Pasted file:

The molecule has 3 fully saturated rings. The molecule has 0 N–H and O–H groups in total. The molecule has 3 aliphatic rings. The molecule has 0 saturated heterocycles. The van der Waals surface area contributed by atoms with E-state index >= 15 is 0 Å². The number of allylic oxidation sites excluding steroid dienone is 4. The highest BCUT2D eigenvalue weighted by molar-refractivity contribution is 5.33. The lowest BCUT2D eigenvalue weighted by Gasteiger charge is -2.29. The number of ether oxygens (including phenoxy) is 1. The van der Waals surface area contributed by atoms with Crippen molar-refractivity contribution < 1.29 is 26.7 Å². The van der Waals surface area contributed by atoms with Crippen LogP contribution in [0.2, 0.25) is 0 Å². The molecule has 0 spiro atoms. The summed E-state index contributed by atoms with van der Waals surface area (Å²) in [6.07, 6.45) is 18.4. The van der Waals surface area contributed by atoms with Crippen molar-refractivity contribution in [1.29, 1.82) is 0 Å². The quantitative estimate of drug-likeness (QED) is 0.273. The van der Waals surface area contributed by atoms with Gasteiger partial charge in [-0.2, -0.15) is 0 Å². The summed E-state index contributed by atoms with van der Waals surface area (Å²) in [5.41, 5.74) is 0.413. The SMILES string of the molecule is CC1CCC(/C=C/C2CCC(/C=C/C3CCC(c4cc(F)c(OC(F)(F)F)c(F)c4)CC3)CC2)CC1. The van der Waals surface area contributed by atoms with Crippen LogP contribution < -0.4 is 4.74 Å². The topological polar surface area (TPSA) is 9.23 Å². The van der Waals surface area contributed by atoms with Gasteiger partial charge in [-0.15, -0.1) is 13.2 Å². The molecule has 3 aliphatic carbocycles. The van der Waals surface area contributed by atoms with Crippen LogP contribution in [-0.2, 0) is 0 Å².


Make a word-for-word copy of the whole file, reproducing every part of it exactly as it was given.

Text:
The molecule has 3 fully saturated rings. The molecule has 0 N–H and O–H groups in total. The molecule has 3 aliphatic rings. The molecule has 0 saturated heterocycles. The van der Waals surface area contributed by atoms with E-state index >= 15 is 0 Å². The number of allylic oxidation sites excluding steroid dienone is 4. The highest BCUT2D eigenvalue weighted by molar-refractivity contribution is 5.33. The lowest BCUT2D eigenvalue weighted by Gasteiger charge is -2.29. The number of ether oxygens (including phenoxy) is 1. The van der Waals surface area contributed by atoms with Crippen molar-refractivity contribution < 1.29 is 26.7 Å². The van der Waals surface area contributed by atoms with Crippen LogP contribution in [0.2, 0.25) is 0 Å². The molecule has 0 spiro atoms. The summed E-state index contributed by atoms with van der Waals surface area (Å²) in [6.07, 6.45) is 18.4. The van der Waals surface area contributed by atoms with Crippen molar-refractivity contribution in [1.29, 1.82) is 0 Å². The quantitative estimate of drug-likeness (QED) is 0.273. The van der Waals surface area contributed by atoms with Gasteiger partial charge in [-0.2, -0.15) is 0 Å². The summed E-state index contributed by atoms with van der Waals surface area (Å²) in [5.41, 5.74) is 0.413. The SMILES string of the molecule is CC1CCC(/C=C/C2CCC(/C=C/C3CCC(c4cc(F)c(OC(F)(F)F)c(F)c4)CC3)CC2)CC1. The van der Waals surface area contributed by atoms with Crippen LogP contribution < -0.4 is 4.74 Å². The topological polar surface area (TPSA) is 9.23 Å². The van der Waals surface area contributed by atoms with Gasteiger partial charge in [-0.15, -0.1) is 13.2 Å². The molecule has 3 aliphatic carbocycles. The van der Waals surface area contributed by atoms with Crippen LogP contribution in [-0.2, 0) is 0 Å².